HOK’s Varun Kohli Appointed to AIA COTE’s Advisory Group
The sustainable design leader for HOK’s New York office has begun a three-year term assisting AIA’s Committee on the Environment with advocacy, research and awards.
Varun Kohli has spent his career studying and practicing sustainable design. Now he’ll spend the next three years sharing that knowledge and championing further industry advances as one of the latest members of the American Institute of Architects’ Committee on the Environment. He joins 10 other architects currently serving on COTE’s Advisory Group. Each spring, AIA COTE recognizes 10 global projects as the year’s best in sustainable design.
“A good design can only be so when it acknowledges, addresses and enhances both its external and internal environments,” says Kohli. “That to me is sustainable design, and I’ve pursued that thought process since my undergraduate days when natural light and ventilation were always a consideration in my designs.”
While studying sustainable design as a graduate student at London’s Architecture Association, Kohli focused on how environmental analytics can enhance a building’s performance. At HOK, Kohli “wears two hats” working as both a designer and a sustainability expert.
“I may start my day in the New York studio working on a facade design in which I have already infused environmental analytics and then jump to assisting another designer with sustainable design support and, from there, move on to coordinating LEED submissions for another project team,” says Kohli. “It keeps my day quite exciting.”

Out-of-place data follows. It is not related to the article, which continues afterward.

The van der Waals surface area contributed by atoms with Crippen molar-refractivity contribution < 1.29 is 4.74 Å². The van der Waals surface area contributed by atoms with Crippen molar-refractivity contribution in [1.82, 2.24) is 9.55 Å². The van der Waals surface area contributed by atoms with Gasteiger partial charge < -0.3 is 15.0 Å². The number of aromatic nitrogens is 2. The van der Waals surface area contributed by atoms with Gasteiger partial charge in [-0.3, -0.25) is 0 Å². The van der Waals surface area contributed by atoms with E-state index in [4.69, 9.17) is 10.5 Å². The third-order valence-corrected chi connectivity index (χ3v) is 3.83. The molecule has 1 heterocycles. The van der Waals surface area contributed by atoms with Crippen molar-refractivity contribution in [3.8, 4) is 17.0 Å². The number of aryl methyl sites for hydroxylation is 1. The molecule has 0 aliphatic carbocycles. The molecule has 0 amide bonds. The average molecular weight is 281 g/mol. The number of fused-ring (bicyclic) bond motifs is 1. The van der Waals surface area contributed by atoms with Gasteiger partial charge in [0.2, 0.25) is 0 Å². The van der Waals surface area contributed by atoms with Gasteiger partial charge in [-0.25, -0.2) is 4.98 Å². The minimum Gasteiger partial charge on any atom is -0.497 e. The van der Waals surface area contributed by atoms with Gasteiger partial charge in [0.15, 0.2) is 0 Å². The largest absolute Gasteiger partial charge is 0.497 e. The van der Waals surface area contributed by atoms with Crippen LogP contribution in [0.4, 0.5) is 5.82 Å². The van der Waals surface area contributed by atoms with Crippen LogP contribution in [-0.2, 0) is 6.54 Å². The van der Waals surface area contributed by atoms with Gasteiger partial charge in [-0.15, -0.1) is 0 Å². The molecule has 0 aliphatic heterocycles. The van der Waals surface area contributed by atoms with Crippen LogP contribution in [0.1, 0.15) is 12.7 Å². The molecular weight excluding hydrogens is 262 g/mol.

An example of Kohli’s sustainability work can be found in the design of the Brigade World Trade Center (right) currently under construction in Chennai, India. The 2-million-sq.-ft. project includes two commercial towers with a high-performance facade designed to address both sustainability and aesthetics. The vertical opaque panels on the towers’ exterior vary in width and depth while responding to specific incident solar radiation at each location. Kohli and his team anticipate an energy savings of more than 16 percent due solely to the design of the building’s facade, which reduces annual incident radiation by 31 percent. (See below.)
Kohli was also instrumental in the design of HOK’s Structural eXterior Enclosure (below), a load-bearing hybrid curtain wall concept that was named a finalist in Metals in Construction’s 2017 Design Challenge. The concept was shown in modeling to reduce life-cycle costs of a high-rise office tower by more than 20 percent (compared with traditional frame buildings) and to improve overall U-value of the facade by 25 percent.
Structural eXterior Enclosure with an optimized facade that incorporates daylighting + solar shading.
“The challenge with sustainable design is—and has been for a while—the misconception of costs associated with a green or high-performance building,” says Kohli. “We are starting to see that change a bit as more clients evaluate life-cycle cost analysis instead of just first costs. But our industry needs to get past this misguided notion that sustainable design is automatically cost prohibitive. Hopefully my work with COTE can help lead that change.”